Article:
After throwing a three-inning simulated game Tuesday at Chase Field, veteran left-hander Randy Johnson raised some suspicions over whether he will be able to pitch again or at least if he'd be effective should he be able to return from the same herniated disk that bothered him much of last season while with the Yankees.
"I think everybody in this clubhouse, maybe not the players, but I think the coaching staff and front office people would like to know -- and I would like to know -- whether I'm going to be able to pitch and help this organization," he said. "If not, I think I need to take care of things. And I think they would need to take care of things."
They were haunting comments, to be sure. Johnson, 43, is in the first year of a two-year, $26 million contract, and now, as if there weren't any concerns before, there are major questions about his immediate future and how it affects the Diamondbacks.
"We certainly are looking at all scenarios, good and bad," general manager Josh Byrnes said. "We will continue to monitor things as they develop and see how he feels."
Johnson had back surgery in October and began the year on the disabled list. He went 0-2 after four starts, then went 4-0 with a 1.52 ERA and 42 strikeouts in 29 2/3 innings.
"Every time he went out there, we thought we were going to win the game," manager Bob Melvin said.
Still, there was some hope that Tuesday's simulated game may be the next step toward his return. But it's all up in the air now.
"It's been almost 24 days since I pitched," Johnson said. "I think when you haven't done anything, let alone something like that physically and competitively, in 24 days, my stamina was not where I like it to be.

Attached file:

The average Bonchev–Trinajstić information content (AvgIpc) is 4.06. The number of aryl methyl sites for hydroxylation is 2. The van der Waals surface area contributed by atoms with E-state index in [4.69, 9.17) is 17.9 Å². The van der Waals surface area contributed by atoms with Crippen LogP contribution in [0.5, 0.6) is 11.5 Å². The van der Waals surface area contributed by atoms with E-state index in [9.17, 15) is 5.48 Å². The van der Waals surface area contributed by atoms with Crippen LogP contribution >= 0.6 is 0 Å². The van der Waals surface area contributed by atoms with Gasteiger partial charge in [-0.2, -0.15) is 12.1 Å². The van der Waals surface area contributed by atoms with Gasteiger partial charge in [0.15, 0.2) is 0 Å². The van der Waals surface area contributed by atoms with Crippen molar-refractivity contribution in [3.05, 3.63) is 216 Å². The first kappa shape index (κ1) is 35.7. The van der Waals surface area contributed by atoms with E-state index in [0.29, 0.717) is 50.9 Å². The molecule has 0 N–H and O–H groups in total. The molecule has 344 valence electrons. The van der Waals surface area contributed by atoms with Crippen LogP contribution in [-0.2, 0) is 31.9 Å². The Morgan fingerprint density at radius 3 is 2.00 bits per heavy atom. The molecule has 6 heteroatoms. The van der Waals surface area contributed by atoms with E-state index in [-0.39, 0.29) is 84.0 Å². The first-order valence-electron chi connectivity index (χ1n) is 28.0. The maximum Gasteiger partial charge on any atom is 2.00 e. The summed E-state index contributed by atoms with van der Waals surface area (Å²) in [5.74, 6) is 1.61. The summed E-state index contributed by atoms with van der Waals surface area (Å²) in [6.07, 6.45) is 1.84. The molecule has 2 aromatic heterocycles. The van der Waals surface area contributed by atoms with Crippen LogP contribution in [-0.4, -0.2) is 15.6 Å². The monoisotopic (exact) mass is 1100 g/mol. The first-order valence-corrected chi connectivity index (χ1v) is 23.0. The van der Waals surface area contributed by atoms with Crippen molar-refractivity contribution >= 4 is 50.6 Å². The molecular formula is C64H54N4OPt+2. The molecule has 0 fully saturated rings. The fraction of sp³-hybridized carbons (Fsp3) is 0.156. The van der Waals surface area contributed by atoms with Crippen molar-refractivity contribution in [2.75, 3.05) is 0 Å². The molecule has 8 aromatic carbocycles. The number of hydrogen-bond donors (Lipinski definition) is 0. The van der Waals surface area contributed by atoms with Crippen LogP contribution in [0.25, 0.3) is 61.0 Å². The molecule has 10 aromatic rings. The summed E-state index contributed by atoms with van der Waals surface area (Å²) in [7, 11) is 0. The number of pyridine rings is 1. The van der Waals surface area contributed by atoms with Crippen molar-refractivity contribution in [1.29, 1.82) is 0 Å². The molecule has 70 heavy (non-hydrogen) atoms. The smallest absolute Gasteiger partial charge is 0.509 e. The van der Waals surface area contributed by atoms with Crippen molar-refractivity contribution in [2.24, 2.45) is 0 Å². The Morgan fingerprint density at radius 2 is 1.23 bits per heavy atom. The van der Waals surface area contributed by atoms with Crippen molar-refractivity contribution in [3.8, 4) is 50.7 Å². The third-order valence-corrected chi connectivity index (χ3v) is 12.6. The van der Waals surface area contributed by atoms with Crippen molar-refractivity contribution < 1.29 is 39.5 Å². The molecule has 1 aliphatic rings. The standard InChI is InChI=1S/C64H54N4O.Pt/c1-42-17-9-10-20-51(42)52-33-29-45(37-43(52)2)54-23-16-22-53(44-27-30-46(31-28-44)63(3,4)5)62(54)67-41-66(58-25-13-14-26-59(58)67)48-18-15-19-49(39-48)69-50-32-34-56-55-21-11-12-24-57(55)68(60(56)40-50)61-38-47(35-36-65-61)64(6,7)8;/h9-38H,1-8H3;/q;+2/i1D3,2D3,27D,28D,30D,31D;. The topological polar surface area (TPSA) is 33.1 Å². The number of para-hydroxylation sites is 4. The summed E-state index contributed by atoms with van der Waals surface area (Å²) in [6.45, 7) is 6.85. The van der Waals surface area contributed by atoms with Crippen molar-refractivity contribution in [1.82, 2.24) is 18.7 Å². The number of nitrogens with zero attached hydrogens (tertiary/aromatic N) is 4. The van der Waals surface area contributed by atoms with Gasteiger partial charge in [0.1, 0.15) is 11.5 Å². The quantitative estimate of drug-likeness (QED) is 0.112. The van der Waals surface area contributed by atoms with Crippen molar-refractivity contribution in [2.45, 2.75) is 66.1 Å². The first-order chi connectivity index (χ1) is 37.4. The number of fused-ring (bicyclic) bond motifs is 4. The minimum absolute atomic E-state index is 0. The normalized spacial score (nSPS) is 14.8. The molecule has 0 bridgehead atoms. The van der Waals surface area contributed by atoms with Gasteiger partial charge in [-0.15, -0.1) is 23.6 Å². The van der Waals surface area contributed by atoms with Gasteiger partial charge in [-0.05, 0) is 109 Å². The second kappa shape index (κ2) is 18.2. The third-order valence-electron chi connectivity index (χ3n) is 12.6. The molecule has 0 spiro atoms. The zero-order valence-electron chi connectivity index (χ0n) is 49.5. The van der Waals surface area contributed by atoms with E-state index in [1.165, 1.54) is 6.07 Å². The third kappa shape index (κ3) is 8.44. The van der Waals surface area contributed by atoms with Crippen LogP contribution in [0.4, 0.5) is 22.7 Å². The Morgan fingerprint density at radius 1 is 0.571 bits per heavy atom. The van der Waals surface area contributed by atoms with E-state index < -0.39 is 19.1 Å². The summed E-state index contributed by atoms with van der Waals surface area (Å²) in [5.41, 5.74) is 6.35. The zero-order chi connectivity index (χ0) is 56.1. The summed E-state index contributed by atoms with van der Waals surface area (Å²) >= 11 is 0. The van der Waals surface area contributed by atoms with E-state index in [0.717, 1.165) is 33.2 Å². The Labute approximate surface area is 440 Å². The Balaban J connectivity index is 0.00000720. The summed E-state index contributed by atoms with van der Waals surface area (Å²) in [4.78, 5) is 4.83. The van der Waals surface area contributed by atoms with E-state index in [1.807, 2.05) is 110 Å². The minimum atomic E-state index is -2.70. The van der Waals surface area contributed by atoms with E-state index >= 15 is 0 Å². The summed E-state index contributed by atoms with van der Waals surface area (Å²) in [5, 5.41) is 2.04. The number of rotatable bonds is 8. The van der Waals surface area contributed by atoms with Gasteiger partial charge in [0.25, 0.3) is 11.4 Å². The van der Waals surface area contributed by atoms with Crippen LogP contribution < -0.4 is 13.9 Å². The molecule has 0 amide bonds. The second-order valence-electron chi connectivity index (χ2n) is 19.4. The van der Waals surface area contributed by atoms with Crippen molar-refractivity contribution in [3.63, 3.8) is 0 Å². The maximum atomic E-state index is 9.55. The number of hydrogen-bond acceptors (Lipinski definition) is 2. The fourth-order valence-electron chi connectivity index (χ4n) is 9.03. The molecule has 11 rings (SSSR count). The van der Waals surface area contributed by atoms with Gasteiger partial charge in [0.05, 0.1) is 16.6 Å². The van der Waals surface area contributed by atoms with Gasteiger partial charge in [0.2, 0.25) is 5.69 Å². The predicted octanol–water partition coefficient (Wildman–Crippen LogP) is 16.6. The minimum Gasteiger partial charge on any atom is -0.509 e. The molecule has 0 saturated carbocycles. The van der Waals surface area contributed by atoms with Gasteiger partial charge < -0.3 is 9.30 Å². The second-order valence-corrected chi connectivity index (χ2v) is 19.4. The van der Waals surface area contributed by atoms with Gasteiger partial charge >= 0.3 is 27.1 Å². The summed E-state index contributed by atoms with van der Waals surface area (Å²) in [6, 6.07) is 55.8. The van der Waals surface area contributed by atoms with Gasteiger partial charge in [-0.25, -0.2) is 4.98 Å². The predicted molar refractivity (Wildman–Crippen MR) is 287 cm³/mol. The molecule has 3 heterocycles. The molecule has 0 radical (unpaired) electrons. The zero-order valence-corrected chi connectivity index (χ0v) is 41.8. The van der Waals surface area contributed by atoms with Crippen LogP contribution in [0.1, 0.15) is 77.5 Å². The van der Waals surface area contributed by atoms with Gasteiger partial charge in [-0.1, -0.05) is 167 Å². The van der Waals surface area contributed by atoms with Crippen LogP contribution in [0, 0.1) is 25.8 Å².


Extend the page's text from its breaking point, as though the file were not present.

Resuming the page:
"If it feels good, then we'll march forward. If I don't ... we'll cross that bridge as well."
DIAMONDBACKS 9, MARLINS 3: Arizona won its fourth consecutive game for the first time since the end of May, and right-hander Livan Hernandez picked up his first victory in 10 starts Tuesday at Chase Field. It was just the second time in the last 17 games that the Diamondbacks scored six or more runs.
Orlando Hudson hit a home run that helped trigger a four-run fourth inning, but replays appeared to show that a fan interfered with the ball by reaching a glove over the wall in left field. The homer stood after a dispute by the Marlins.
"I need this one bad," said Hernandez, who added he has been working with pitching coach Bryan Price on the side, trying to fix a problem with his sinker.
Dan Uggla, a former Diamondbacks minor-leaguer taken in the Rule V draft, had two home runs for the Marlins.
--LHP Randy Johnson, who sounded as if he wasn't so sure about his immediate future after throwing a simulated game Tuesday in his attempt to return from a herniated disk in his back, on what he could offer the team down the stretch if healthy: "Obviously, if I can come back and pitch effectively, it's almost like they (the Diamondbacks) just made a trade. I missed a month of starts. To come back and be effective like I was at one time this year, I think that would be a big boost."
--RHP Livan Hernandez earned his first win in 10 starts Tuesday, but he allowed two more home runs, giving him a streak of yielding a homer in 11 starts. He now has allowed 21 homers, second most in the National League behind Houston's Woody Williams (22).
--Diamondbacks manager Bob Melvin on RHP Jose Valverde, who has a single-season, career-high 31 saves so far in 2007: "When the closer first came in (vogue), 20 or 25 saves was kind of the standard. Then somebody got to 30 and that was like ridiculous. Then (Bobby) Thigpen, I think, got 55 or whatever it was (actually 57, which remains the record). But to have 30-something saves at this point in time of the season, 30-plus saves, is phenomenal."
--RHP Micah Owings has had two pinch-hitting appearances this season, including one Monday night against the Marlins when he drew a walk off LHP Dontrelle Willis, and manager Bob Melvin said it probably won't be the last time it happens. There might even be an opportunity for him to play first base or the outfield in an extra-inning game if the situation calls for it.
"I think you do see that out of him," Melvin said. "He'd be the first guy to volunteer for it. He'd volunteer to play first base every day that he's not pitching. That's just the way he is. He comes into the dugout now with his spikes on to start the game. He wants to play."
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